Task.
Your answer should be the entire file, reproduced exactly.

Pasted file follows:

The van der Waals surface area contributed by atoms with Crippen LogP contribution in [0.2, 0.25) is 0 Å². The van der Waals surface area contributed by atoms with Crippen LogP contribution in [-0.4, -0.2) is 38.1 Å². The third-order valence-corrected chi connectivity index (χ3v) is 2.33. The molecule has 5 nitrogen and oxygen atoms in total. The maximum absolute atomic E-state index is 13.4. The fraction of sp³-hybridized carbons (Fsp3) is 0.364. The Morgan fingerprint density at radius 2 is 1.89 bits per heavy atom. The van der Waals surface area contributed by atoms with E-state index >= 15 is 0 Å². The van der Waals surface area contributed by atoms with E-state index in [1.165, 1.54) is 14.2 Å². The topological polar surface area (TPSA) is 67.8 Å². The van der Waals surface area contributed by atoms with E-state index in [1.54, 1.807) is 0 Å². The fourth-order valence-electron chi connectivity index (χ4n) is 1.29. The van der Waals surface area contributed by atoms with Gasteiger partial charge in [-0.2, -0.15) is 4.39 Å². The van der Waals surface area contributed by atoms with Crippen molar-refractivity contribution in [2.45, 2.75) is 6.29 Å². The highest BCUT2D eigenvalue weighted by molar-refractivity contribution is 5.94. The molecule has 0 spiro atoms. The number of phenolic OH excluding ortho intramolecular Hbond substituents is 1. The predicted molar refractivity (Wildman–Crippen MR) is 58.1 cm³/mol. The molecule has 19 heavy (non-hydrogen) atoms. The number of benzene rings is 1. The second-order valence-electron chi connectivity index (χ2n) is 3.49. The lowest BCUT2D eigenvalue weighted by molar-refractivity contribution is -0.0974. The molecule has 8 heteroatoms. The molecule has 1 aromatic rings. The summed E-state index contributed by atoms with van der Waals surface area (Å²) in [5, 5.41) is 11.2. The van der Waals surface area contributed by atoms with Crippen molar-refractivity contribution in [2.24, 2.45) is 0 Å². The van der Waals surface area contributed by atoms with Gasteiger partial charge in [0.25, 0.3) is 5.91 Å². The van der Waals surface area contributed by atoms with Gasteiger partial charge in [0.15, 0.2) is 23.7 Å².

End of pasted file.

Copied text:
The van der Waals surface area contributed by atoms with Crippen LogP contribution in [0.2, 0.25) is 0 Å². The van der Waals surface area contributed by atoms with Crippen LogP contribution in [-0.4, -0.2) is 38.1 Å². The third-order valence-corrected chi connectivity index (χ3v) is 2.33. The molecule has 5 nitrogen and oxygen atoms in total. The maximum absolute atomic E-state index is 13.4. The fraction of sp³-hybridized carbons (Fsp3) is 0.364. The Morgan fingerprint density at radius 2 is 1.89 bits per heavy atom. The van der Waals surface area contributed by atoms with E-state index >= 15 is 0 Å². The van der Waals surface area contributed by atoms with E-state index in [1.165, 1.54) is 14.2 Å². The topological polar surface area (TPSA) is 67.8 Å². The van der Waals surface area contributed by atoms with E-state index in [1.54, 1.807) is 0 Å². The fourth-order valence-electron chi connectivity index (χ4n) is 1.29. The van der Waals surface area contributed by atoms with Gasteiger partial charge in [-0.2, -0.15) is 4.39 Å². The van der Waals surface area contributed by atoms with Crippen molar-refractivity contribution in [2.45, 2.75) is 6.29 Å². The highest BCUT2D eigenvalue weighted by molar-refractivity contribution is 5.94. The molecule has 0 spiro atoms. The number of phenolic OH excluding ortho intramolecular Hbond substituents is 1. The predicted molar refractivity (Wildman–Crippen MR) is 58.1 cm³/mol. The molecule has 19 heavy (non-hydrogen) atoms. The number of benzene rings is 1. The second-order valence-electron chi connectivity index (χ2n) is 3.49. The lowest BCUT2D eigenvalue weighted by molar-refractivity contribution is -0.0974. The molecule has 8 heteroatoms. The molecule has 1 aromatic rings. The summed E-state index contributed by atoms with van der Waals surface area (Å²) in [5, 5.41) is 11.2. The van der Waals surface area contributed by atoms with Crippen molar-refractivity contribution in [2.24, 2.45) is 0 Å². The van der Waals surface area contributed by atoms with Gasteiger partial charge in [0.25, 0.3) is 5.91 Å². The van der Waals surface area contributed by atoms with Gasteiger partial charge in [0.15, 0.2) is 23.7 Å².